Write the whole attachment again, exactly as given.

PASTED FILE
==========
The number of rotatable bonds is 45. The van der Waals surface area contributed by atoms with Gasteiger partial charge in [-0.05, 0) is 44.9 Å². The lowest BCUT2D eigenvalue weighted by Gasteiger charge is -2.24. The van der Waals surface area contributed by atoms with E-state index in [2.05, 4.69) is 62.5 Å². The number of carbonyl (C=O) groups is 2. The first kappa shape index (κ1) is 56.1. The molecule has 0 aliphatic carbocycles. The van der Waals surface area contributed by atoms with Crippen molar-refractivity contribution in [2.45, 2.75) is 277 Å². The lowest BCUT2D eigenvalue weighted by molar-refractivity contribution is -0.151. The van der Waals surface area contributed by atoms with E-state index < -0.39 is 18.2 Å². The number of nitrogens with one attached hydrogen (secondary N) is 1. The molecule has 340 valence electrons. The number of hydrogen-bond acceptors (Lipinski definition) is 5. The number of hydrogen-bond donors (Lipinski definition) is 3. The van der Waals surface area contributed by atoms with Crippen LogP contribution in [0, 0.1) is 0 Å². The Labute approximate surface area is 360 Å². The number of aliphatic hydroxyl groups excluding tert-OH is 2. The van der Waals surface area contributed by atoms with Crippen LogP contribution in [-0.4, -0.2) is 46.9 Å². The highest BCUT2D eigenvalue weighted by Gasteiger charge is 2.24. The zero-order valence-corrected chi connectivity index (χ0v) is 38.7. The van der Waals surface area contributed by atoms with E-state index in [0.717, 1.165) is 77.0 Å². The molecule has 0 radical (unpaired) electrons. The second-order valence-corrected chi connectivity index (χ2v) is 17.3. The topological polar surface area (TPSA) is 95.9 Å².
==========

The number of rotatable bonds is 45. The van der Waals surface area contributed by atoms with Gasteiger partial charge in [-0.05, 0) is 44.9 Å². The lowest BCUT2D eigenvalue weighted by Gasteiger charge is -2.24. The van der Waals surface area contributed by atoms with E-state index in [2.05, 4.69) is 62.5 Å². The number of carbonyl (C=O) groups is 2. The first kappa shape index (κ1) is 56.1. The molecule has 0 aliphatic carbocycles. The van der Waals surface area contributed by atoms with Crippen molar-refractivity contribution in [2.45, 2.75) is 277 Å². The lowest BCUT2D eigenvalue weighted by molar-refractivity contribution is -0.151. The van der Waals surface area contributed by atoms with E-state index < -0.39 is 18.2 Å². The number of nitrogens with one attached hydrogen (secondary N) is 1. The molecule has 340 valence electrons. The number of hydrogen-bond acceptors (Lipinski definition) is 5. The number of hydrogen-bond donors (Lipinski definition) is 3. The van der Waals surface area contributed by atoms with Crippen LogP contribution in [0, 0.1) is 0 Å². The Labute approximate surface area is 360 Å². The number of aliphatic hydroxyl groups excluding tert-OH is 2. The van der Waals surface area contributed by atoms with Crippen LogP contribution in [-0.4, -0.2) is 46.9 Å². The highest BCUT2D eigenvalue weighted by Gasteiger charge is 2.24. The zero-order valence-corrected chi connectivity index (χ0v) is 38.7. The van der Waals surface area contributed by atoms with E-state index in [0.717, 1.165) is 77.0 Å². The molecule has 0 radical (unpaired) electrons. The second-order valence-corrected chi connectivity index (χ2v) is 17.3. The topological polar surface area (TPSA) is 95.9 Å².